- — Museum of Modern Art (@MuseumModernArt)Thu, Apr 17 2014 22:26:59
- — MoMA Live (@MoMA_Live)Thu, Apr 17 2014 23:14:36Twilley: We're evolutionarily interdependent with animals, and we should design their care and slaughter with their input. #desviolenz
- — MoMA Live (@MoMA_Live)Thu, Apr 17 2014 23:26:21Antonelli: Was there ever harmony in relationships between humans and animals? Francione: No, but it's still wrong. #desviolenz
- — MoMA Live (@MoMA_Live)Thu, Apr 17 2014 23:35:49Francione: "I want us to get away from the idea that animals are food. We're talking about palate pleasure and fashion sense." #desviolenz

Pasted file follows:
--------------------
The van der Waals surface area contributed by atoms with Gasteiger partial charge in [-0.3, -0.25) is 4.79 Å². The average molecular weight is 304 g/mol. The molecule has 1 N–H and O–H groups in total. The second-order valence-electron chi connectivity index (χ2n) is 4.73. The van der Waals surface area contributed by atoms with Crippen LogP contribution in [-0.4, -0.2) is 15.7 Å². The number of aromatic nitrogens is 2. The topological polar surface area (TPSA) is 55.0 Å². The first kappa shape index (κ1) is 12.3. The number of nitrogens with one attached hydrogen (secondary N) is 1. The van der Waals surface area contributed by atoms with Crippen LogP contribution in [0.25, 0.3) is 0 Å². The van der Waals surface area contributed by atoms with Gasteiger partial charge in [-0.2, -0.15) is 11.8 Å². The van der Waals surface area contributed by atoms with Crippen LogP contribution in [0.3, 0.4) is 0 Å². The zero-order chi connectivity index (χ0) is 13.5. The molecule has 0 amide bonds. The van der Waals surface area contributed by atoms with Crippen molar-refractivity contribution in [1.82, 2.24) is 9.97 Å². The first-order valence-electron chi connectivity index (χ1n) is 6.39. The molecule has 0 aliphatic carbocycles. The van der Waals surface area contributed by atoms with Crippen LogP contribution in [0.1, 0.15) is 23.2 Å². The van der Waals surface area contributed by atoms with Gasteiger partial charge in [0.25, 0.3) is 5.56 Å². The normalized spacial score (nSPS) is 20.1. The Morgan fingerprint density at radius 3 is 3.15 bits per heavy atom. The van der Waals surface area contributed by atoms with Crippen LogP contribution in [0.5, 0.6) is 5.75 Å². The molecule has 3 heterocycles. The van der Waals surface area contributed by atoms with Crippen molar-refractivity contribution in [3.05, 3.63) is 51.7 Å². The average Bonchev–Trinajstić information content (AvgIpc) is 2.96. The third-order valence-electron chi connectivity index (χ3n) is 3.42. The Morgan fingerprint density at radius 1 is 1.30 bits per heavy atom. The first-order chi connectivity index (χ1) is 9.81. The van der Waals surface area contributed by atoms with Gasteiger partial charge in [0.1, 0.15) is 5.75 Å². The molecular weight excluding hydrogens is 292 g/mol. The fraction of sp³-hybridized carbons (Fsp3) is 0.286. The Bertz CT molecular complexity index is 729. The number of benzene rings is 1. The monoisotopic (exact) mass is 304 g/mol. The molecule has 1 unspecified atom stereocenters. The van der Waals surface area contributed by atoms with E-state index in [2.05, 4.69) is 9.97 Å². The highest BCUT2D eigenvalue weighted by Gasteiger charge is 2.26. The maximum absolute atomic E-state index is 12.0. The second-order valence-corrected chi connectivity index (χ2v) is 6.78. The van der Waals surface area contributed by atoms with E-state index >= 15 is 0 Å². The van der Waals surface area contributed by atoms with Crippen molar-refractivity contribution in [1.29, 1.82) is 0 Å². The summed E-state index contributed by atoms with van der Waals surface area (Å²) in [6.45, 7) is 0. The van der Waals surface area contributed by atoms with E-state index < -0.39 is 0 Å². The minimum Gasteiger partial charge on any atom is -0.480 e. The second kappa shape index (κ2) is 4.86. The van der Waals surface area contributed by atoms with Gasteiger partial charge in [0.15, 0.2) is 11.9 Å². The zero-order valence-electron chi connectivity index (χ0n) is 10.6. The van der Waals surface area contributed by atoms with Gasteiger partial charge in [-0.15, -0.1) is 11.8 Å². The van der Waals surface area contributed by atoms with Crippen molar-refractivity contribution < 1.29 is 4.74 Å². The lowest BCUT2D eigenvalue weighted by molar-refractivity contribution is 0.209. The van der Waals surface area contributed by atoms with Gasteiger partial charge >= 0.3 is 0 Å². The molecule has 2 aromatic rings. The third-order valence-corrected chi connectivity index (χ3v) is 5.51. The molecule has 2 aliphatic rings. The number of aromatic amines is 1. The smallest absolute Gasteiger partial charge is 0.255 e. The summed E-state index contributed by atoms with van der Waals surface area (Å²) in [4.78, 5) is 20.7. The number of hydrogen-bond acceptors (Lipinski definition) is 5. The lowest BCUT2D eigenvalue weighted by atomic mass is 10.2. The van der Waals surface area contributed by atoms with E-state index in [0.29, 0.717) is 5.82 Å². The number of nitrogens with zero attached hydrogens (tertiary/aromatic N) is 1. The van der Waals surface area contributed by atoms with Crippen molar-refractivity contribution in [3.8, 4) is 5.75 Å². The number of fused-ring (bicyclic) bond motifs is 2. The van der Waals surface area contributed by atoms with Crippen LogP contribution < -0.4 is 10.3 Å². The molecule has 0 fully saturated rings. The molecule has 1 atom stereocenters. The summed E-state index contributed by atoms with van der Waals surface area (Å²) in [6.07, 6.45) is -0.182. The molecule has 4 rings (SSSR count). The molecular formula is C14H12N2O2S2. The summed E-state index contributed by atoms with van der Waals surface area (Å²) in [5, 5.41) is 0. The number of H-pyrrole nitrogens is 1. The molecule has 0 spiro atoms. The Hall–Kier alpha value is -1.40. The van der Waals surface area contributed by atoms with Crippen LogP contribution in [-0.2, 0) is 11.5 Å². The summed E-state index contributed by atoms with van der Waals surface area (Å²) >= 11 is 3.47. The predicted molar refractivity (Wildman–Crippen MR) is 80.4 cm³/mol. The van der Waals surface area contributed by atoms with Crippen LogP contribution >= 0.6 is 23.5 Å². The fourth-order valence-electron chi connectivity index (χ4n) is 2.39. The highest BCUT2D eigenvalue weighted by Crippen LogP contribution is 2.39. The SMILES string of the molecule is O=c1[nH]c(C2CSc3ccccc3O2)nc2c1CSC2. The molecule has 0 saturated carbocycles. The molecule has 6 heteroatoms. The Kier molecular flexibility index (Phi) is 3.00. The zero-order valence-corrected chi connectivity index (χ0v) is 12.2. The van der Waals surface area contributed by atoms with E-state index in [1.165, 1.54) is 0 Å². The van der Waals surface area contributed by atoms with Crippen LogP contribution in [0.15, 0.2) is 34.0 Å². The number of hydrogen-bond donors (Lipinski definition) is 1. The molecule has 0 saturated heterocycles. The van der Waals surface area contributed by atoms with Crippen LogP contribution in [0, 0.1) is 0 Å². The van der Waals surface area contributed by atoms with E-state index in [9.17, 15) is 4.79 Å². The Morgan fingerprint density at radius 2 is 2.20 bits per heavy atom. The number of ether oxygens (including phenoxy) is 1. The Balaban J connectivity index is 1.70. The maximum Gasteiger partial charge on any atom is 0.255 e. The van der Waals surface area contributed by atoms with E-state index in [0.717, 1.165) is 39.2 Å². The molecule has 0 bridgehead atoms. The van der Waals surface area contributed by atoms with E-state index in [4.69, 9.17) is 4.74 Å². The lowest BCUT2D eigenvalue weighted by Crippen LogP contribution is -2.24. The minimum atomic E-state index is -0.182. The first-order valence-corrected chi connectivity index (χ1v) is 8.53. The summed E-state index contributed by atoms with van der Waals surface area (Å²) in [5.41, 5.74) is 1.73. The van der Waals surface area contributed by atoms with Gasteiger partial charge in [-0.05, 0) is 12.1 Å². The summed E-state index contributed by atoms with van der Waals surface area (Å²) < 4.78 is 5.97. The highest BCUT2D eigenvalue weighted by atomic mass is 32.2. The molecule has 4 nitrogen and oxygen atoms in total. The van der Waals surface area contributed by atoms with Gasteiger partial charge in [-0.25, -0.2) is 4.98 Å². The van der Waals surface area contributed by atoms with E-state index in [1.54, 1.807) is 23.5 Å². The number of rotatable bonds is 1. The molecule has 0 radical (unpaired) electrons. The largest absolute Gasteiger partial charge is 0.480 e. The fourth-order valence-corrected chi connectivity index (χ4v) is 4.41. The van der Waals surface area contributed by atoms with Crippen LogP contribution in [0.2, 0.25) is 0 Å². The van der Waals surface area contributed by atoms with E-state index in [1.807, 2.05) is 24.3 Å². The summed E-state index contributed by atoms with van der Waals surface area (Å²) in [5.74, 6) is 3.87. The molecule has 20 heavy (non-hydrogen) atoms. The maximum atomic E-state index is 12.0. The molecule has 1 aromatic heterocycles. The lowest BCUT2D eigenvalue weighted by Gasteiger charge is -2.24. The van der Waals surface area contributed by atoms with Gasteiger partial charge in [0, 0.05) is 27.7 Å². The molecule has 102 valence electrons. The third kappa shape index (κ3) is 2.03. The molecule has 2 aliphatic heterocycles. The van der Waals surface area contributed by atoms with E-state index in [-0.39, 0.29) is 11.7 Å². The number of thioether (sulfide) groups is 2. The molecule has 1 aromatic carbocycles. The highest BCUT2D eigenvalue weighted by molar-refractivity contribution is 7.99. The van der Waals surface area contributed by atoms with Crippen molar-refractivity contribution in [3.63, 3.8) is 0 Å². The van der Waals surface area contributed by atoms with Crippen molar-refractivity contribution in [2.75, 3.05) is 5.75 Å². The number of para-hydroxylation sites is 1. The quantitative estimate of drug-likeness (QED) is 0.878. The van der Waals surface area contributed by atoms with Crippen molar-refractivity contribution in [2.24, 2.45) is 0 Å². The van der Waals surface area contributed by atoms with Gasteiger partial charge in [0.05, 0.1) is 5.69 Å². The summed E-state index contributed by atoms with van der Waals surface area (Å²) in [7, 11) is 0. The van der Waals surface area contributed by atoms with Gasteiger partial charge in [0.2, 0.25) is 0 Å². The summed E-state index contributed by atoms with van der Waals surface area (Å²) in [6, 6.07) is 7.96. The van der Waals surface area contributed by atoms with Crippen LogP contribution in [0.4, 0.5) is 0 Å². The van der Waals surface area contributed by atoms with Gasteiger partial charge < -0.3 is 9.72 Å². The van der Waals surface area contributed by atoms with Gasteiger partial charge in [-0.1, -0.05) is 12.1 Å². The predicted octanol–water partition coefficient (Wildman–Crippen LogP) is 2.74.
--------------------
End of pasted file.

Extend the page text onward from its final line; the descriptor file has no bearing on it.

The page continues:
- — MoMA Live (@MoMA_Live)Thu, Apr 17 2014 23:30:42Twilley: "What about the idea that design can give animals agency?" Francione: "They're in a relationship of inferiority." #desviolenz
- — MoMA Live (@MoMA_Live)Thu, Apr 17 2014 23:42:16Francione: "The only use of animals that isn't frivolous is in research to cure diseases, but I still think it's problematic." #desviolenz
Design and Violence Debate III: Eating Animals
The last of three public debates held in the Bartos Theater at the Museum of Modern Art, New York. On April 17, 2014, Nicola Twilley (FOR) and Gary L. Francione (AGAINST) argued the motion: "Design can allow us to humanely include animal products in our diets." MoMA's Paola Antonelli moderated.